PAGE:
On Thursday, July 17th, some 200 people gathered in the Jeanne Timmins Amphitheatre at the Montreal Neurological Institute & Hospital to celebrate the 96th birthday of Professor Brenda Milner.
Still very much an active researcher, Professor Milner has long been considered one of the bright lights in neuroscience, especially with regard to how memory works, and is recognized as one of the founders of cognitive neuroscience. As Michael Petrides, who also studies memory function, told the crowd of well-wishers, “In the late 1970s, when I was at Cambridge and thinking about where to do my postdoctoral fellowship, my PhD advisor said, ‘My dear, there’s only one place in the world: Brenda Milner.’”
The Neuro’s director, Guy Rouleau, noted that this year has been particularly special in terms of recognition for Milner’s profound influence on the development of tests to treat people suffering from traumatic injury, degenerative diseases and psychiatric illness. “Brenda’s had an illustrious career, but she did very well this year from the point of view of prizes. She won the prestigious Dan David Prize, and the prestigious Kavli Prize—and both in neuroscience, and those prizes aren’t awarded in neuroscience every year—and I heard through the grapevine that she’ll be going to New York soon to receive an honorary degree from Rockefeller University, which is exceptional.” Rouleau also read out a congratulatory letter from Principal Suzanne Fortier, who was out of town and unable to attend.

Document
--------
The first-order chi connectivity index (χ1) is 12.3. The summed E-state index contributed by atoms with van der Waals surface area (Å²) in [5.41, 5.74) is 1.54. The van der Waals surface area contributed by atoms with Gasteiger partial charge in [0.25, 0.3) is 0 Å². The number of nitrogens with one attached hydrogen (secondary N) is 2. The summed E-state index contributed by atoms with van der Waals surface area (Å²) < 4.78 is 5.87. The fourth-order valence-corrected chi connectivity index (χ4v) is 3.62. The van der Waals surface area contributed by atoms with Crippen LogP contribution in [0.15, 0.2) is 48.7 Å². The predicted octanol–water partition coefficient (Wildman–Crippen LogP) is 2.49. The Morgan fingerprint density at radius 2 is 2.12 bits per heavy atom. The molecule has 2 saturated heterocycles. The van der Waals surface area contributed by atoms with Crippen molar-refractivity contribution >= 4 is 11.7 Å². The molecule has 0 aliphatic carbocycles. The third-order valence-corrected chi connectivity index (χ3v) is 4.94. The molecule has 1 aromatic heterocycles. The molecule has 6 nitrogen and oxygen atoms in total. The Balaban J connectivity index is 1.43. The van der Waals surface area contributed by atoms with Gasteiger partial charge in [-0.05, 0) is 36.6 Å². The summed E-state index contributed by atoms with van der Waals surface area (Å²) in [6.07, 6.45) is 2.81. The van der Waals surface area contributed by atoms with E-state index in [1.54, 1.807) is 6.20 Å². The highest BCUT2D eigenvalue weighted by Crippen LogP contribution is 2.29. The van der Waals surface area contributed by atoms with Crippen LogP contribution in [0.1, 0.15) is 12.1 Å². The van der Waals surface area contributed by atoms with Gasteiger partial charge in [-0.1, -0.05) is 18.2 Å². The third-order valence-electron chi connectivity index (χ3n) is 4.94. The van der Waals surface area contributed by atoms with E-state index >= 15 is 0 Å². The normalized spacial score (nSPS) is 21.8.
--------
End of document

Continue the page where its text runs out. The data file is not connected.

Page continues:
Neuro researcher Gabriel Leonard then offered the audience his tongue-in-cheek tips for how they, too, might become vital, productive 96-year-olds—tips gleaned, naturally, from observing his longtime friend and colleague. His advice included:
- Only sleep four hours per night. (“This gives you an extra three and a half hours per day,” he noted, “which, over 96 years adds up to an extra 12 years. So today we’re actually celebrating Brenda’s 108th birthday.”)
- “Care passionately—even about trivial matters.”
- Do crossword puzzles.
- Don’t eat capers “or any other vinegar-tainted food.”
- Avoid yogurt.
- Drink a double, or even triple, espresso each night before bed.
After blowing out the candles on her cake, Milner spoke about her early career, teaching psychology for seven years at the Université de Montréal before joining The Neuro. To the audience’s great delight, she recalled when McGill neuroscience pioneer Donald Hebb agreed to hire her in the early 1950s: “But I’m warning you,’ he told me, ‘no psychologist can last for long at the Montreal Neurological Institute.’
“The Neuro is such a rich environment,” she added. “It’s been a wonderful journey. I’m so addicted to this place.”
“She’s here every day,” agreed Guy Rouleau. “Just this morning, I saw Brenda walking up the hill—and I couldn’t catch up with her!”